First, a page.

For banning mining in Davao, Duterte gets praise

Karlos Manlupig
Davao and other local communities have passed ordinances banning mining

DAVAO CITY, Philippines – Bayan Muna Rep. Teddy Casiño commended Davao City Mayor Sara Duterte and the city council for declaring the city a no-mining zone, saying this showed their political will in the face of intense lobby from mining companies.

“I commend Mayor Duterte and the city council of Davao for taking this bold step for the environment. Not all local officials have the guts to go against the rich and powerful mining companies. I likewise express support for other local government units now being castigated by mining companies for prohibiting mining operations in their localities,” Casiño said.

Duterte has stood firm in her stand against mining, especially large-scale ones, in her city. “I am not stopping investors to come here in Davao it is just that I am not in favor of mining,” Duterte said.

Casiño, who was here for a visit, is the author of House Bill 4726 which seeks to close areas declared by local government units (LGUs) as No-Mining Zones from mining applications and operations. This seeks to amend the Philippine Mining Act of 1995.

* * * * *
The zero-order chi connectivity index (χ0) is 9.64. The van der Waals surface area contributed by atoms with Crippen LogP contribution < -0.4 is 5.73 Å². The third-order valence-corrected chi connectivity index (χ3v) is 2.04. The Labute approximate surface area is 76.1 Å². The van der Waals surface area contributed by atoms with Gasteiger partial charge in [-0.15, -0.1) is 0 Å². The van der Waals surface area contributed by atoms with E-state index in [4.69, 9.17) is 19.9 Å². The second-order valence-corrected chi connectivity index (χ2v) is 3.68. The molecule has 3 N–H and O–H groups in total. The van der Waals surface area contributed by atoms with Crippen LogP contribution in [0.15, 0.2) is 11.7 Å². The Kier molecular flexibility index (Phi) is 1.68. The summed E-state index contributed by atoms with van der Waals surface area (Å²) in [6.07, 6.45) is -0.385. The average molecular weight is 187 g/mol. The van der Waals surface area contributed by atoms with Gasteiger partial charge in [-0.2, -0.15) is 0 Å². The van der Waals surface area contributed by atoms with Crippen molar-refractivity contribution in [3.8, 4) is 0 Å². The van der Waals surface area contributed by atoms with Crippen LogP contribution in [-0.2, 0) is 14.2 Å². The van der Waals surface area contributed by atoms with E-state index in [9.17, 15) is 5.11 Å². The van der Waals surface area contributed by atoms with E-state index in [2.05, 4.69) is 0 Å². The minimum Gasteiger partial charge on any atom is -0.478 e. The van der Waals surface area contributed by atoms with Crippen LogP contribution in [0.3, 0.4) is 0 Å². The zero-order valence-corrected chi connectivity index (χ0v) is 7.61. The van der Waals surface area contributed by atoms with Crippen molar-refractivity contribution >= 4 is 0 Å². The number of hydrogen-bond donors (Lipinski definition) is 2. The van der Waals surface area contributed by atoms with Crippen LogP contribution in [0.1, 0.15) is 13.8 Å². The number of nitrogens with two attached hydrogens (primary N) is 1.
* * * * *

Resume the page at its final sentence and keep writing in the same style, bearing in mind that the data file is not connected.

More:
Along with fellow Bayan Muna Rep Neri Colmenares, Casiño also sponsored two resolutions supporting the mining moratoriums declared by the provincial governments of Capiz and Negros Occidental. The House committee on natural resources has approved both resolutions.

“While mining is recognized as one of the main contributors to the country’s gross domestic product, there is a growing resistance to large scale mining in the areas where these operate,” according to Casiño.

Aside from Davao City, communities from different provinces such as Capiz, Marinduque, Palawan, Romblon, Negros Occidental, Eastern Samar, South Cotabato and Zamboanga del Norte have passed local ordinances declaring a ban on mining operations or moratorium on applications, Casiño said.

“The communities in host provinces are the ones directly affected by mining operations and therefore have the right to be heard,” Casiño said.

Mining has taken center stage once again as Malacañang finalizes its draft executive order on the industry. A draft that was earlier leaked to mining companies raised alarm in the industry for being biased against them.

Finance Secretary Cesar Purisima allayed such fears but stressed the government wants a larger revenue share from mining.

Mining corporations see the impending executive order as a “make or break” deal for the industry. –


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